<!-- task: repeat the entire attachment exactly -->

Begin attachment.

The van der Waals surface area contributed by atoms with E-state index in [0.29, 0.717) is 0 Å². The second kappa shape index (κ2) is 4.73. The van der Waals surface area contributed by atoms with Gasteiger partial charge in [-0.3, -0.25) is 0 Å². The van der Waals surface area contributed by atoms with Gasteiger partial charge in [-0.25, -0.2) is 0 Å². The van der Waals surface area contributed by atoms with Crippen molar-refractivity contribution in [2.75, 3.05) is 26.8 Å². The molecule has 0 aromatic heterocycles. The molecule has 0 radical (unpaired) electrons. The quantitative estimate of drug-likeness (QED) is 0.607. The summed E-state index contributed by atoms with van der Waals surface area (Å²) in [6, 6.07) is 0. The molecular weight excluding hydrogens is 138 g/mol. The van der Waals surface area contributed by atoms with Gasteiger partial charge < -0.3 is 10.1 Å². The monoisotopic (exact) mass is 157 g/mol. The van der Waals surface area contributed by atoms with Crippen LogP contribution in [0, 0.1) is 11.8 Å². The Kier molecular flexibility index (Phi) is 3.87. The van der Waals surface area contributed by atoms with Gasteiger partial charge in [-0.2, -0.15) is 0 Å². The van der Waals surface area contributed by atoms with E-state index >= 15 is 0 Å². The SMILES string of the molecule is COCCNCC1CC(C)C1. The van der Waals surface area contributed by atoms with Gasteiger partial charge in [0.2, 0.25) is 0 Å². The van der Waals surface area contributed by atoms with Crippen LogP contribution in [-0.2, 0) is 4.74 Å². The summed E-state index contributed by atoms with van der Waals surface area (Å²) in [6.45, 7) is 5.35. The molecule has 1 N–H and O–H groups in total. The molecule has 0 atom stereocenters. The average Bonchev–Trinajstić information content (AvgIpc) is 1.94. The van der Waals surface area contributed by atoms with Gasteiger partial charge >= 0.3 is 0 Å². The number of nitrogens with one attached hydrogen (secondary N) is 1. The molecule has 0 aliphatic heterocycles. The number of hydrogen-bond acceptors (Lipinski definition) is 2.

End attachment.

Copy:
The van der Waals surface area contributed by atoms with E-state index in [0.29, 0.717) is 0 Å². The second kappa shape index (κ2) is 4.73. The van der Waals surface area contributed by atoms with Gasteiger partial charge in [-0.3, -0.25) is 0 Å². The van der Waals surface area contributed by atoms with Gasteiger partial charge in [-0.25, -0.2) is 0 Å². The van der Waals surface area contributed by atoms with Crippen molar-refractivity contribution in [2.75, 3.05) is 26.8 Å². The molecule has 0 aromatic heterocycles. The molecule has 0 radical (unpaired) electrons. The quantitative estimate of drug-likeness (QED) is 0.607. The summed E-state index contributed by atoms with van der Waals surface area (Å²) in [6, 6.07) is 0. The molecular weight excluding hydrogens is 138 g/mol. The van der Waals surface area contributed by atoms with Gasteiger partial charge < -0.3 is 10.1 Å². The monoisotopic (exact) mass is 157 g/mol. The van der Waals surface area contributed by atoms with Crippen LogP contribution in [0, 0.1) is 11.8 Å². The Kier molecular flexibility index (Phi) is 3.87. The van der Waals surface area contributed by atoms with Gasteiger partial charge in [-0.2, -0.15) is 0 Å². The van der Waals surface area contributed by atoms with E-state index >= 15 is 0 Å². The SMILES string of the molecule is COCCNCC1CC(C)C1. The van der Waals surface area contributed by atoms with Gasteiger partial charge in [0.2, 0.25) is 0 Å². The van der Waals surface area contributed by atoms with Crippen LogP contribution in [-0.2, 0) is 4.74 Å². The summed E-state index contributed by atoms with van der Waals surface area (Å²) in [6.45, 7) is 5.35. The molecule has 1 N–H and O–H groups in total. The molecule has 0 atom stereocenters. The average Bonchev–Trinajstić information content (AvgIpc) is 1.94. The van der Waals surface area contributed by atoms with Gasteiger partial charge >= 0.3 is 0 Å². The number of nitrogens with one attached hydrogen (secondary N) is 1. The molecule has 0 aliphatic heterocycles. The number of hydrogen-bond acceptors (Lipinski definition) is 2.